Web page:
Q:I was surprised to see that my child’s teacher accepted her as a friend on Facebook. Is that allowed by most schools?
A: Rules about social networks and teachers vary from school district to school district. Some districts simply advise faculty to make responsible choices when it comes to connecting with students online through social networks, while others have made policies to forbid it completely.
You can check your local district policies, but if your child’s teacher accepted a friend request, chances are your district does not have a strict ruling on the subject.
Whenever a child is connecting with an adult, parents should be aware of the situation. While there can be benefits for teachers and kids connecting through Facebook, there can also be complications. Teachers who allow minors to connect with their network will have to be vigilant if they are mixing their student network with their personal lives.
Not sure if you are comfortable with the idea? Ask yourself these questions:
Is the teacher’s profile school-centered? The teacher might create a fan page based on the class, a book, a class project or a sport he coaches. This type of network sets a theme for conversation around a particular activity or group and allows students to ask questions, contribute ideas, get information and discuss activities.
Does your child have a unique connection offline with the teacher? If the teacher is a family friend, tutor, counselor or coach, the online connection may be mirroring the offline relationship.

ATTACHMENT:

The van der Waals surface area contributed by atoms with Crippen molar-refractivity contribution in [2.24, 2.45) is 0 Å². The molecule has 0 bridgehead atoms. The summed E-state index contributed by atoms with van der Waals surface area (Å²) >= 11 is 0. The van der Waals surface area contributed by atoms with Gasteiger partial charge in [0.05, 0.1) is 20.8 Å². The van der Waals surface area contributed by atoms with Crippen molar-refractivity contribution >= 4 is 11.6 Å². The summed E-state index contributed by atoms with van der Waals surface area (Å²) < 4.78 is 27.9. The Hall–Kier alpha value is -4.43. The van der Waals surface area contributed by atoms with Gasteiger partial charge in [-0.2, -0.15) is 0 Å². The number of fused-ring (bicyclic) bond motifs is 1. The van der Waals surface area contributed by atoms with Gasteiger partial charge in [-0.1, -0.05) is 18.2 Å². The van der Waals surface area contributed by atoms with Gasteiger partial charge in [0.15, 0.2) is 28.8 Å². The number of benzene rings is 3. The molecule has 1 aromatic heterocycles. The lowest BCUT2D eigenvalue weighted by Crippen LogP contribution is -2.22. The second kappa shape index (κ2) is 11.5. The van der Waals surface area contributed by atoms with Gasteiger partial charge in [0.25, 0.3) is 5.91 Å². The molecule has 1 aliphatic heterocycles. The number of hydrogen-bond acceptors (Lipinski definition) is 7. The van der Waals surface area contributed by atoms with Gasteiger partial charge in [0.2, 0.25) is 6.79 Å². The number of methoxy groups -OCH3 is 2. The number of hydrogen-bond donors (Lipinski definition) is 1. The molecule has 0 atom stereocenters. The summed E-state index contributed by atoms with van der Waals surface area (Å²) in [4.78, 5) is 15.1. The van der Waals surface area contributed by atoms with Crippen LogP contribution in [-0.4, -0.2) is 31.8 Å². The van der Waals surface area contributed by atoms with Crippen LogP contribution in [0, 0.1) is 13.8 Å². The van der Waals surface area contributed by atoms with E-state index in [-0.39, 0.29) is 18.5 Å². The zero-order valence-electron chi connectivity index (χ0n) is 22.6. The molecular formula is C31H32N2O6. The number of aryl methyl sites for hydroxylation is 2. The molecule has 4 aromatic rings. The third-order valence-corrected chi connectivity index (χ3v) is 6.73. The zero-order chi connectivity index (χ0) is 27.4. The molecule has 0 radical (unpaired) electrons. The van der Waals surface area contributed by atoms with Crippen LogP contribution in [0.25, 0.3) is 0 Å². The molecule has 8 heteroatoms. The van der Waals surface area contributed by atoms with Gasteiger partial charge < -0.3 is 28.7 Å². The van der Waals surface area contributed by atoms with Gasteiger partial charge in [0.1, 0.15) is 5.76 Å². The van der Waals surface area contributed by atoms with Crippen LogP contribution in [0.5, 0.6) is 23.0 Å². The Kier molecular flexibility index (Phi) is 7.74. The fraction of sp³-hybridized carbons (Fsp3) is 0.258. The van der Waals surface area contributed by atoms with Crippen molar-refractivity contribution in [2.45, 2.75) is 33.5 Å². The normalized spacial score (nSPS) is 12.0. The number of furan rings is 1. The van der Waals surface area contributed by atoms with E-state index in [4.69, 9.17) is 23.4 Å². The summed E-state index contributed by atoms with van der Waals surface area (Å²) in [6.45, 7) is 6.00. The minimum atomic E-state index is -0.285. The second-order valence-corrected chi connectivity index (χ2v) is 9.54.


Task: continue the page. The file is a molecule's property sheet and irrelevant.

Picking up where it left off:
Do you recognize other students? Notice how many other students have also “friended” this teacher. If you don’t see any familiar faces or other young teens on the teacher’s friend list, you may want to monitor the conversation.
Can you see the teacher’s profile? Depending on privacy settings, you may be able to see the teacher’s postings and profile without actually “friending” her. If not, you won’t be able to see beyond posts or messages that appear on your child’s account.
Is the teacher’s network kid friendly? Even an adult who models responsible online behavior can be caught off guard when old college friends post material. Anytime your child connects with an adult, they also have access to other adults and adult content.
Does the teacher know you’re watching? Teachers who have a public setting will be aware that their profiles and posts are available to the world. If you can’t see the teacher’s posts or are uncomfortable with your child connecting with the teacher, talk with the teacher offline and in private about the situation.